Your granddaughter Molly and your great-grandchildren Grace and Gannon came to celebrate an early 94th birthday with you. They had a great time, and now they are the guest bloggers with their story. Here it is:

                                                                   

                                         

21 Comments

Filed under art projects, birthday traditions, Dementia/Alzheimer's, making a difference, memories for grandchildren, memories for great-grandchildren, spending time with kids

Birthday Sugar

Dear Mom,

When I was with you a few weeks ago, you and I ate cupcakes I’d bought in the bakery section at the grocery store.  You savored each bite, and we laughed as we brushed away crumbs and licked our fingers.  As I wiped your mouth you smiled and asked, “Is it somebody’s birthday?”

I didn’t tell you it was almost my birthday because, actually, it didn’t matter.  I was with my mom, and we were eating cupcakes together and laughing.  When a daughter celebrates like this with her mother, on some level it is a celebration of both their births.

Several days later, two days before Jim and I left to drive back to Colorado, he and Molly planned a special birthday dinner for me at a Japanese restaurant in Salina.  We sat around a big U-shaped table, watching in amazement as our chef flipped vegetables and meats on the sizzling grill in the center.  As a grand finale, in celebration of my birthday he put a big onion (why an onion?) on the center of the grill, squirted it with something very flammable, struck a match, and poof! it flared like a Roman candle.  As everyone sang Happy Birthday, I looked at the precious wide-eyed, amazed faces of my grandchildren (your great-grandchildren, Mom!), and the wonderful, much-loved faces of my husband, our daughter and our son-in-law, and I thought, “It doesn’t get better than this.”  Everyone was together, happy and healthy and hopeful, celebrating life.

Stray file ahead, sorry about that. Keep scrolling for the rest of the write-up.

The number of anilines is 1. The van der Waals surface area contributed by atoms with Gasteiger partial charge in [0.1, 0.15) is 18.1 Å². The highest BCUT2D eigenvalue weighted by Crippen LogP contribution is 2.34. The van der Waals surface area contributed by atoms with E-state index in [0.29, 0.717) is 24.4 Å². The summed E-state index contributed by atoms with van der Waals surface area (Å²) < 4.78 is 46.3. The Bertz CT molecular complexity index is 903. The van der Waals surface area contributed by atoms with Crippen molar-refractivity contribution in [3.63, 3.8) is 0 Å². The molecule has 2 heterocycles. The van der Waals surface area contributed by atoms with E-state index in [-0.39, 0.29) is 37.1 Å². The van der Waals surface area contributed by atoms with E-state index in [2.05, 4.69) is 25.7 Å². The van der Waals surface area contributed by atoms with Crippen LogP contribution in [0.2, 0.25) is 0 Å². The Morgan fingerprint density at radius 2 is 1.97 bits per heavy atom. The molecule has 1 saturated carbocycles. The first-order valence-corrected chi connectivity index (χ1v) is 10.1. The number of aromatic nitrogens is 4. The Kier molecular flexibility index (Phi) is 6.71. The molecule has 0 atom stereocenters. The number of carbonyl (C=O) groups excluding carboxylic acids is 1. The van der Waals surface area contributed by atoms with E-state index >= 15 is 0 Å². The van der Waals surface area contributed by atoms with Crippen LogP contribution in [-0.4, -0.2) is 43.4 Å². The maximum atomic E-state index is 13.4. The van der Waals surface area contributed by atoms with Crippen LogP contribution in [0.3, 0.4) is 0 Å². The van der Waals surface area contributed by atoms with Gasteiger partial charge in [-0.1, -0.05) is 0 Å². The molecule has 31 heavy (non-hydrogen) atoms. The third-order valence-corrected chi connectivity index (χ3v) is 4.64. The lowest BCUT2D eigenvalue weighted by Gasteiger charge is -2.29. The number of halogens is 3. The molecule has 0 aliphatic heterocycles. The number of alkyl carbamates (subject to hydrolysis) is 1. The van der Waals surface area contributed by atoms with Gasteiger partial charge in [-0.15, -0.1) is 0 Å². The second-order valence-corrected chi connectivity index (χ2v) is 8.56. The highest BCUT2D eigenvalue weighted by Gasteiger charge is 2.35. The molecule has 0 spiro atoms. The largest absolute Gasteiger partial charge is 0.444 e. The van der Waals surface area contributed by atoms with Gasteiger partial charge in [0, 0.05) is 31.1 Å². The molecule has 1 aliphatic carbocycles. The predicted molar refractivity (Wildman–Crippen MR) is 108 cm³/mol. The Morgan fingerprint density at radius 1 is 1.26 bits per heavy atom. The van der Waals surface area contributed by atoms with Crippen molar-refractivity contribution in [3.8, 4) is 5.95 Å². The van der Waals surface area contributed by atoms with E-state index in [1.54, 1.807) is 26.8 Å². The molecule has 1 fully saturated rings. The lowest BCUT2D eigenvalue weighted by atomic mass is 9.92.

It reminded me of the tradition we had for birthdays as I was growing up.  Birthday breakfasts often included something special–maybe Eggs A’la Goldenrod, cinnamon toast, or a donut from the bakery–or it was something simple and fast because it was a school day and we didn’t have time for anything too special.

It was at dinner that night when you fixed our favorite meal.  For David, I remember he liked shrimp for his birthday dinner, which was no small deal in Kansas in the 50s.  My choice was usually your meatloaf, mashed potatoes and gravy, green beans and canned mandarin oranges and chunked pineapple, which made it seem like a really big deal.  I always loved your meat loaf, Mom, and while we ate dinner, the dessert waited over on the counter: a birthday cake, my cards and presents.  For a kid growing up in southeast Kansas, having such a birthday celebration on a school day, trimmed with cake and presents and laughter around the table, well, it just didn’t get any better than that.

You started the tradition, Mom.  Birthdays are celebrations of life, and the cake is the sweet reminder to be grateful that we’ve been blessed with another year.

The love and laughter of family and friends around the table, and the memories of others we hold in our hearts, are the icing on the cake, sugary sweet, rich with the reminder that nothing is better than a birthday.

Thanks, Mom, for then and for now.

Love, Marylin

8 Comments

Filed under birthday traditions, Cooking With Mom, memories for grandchildren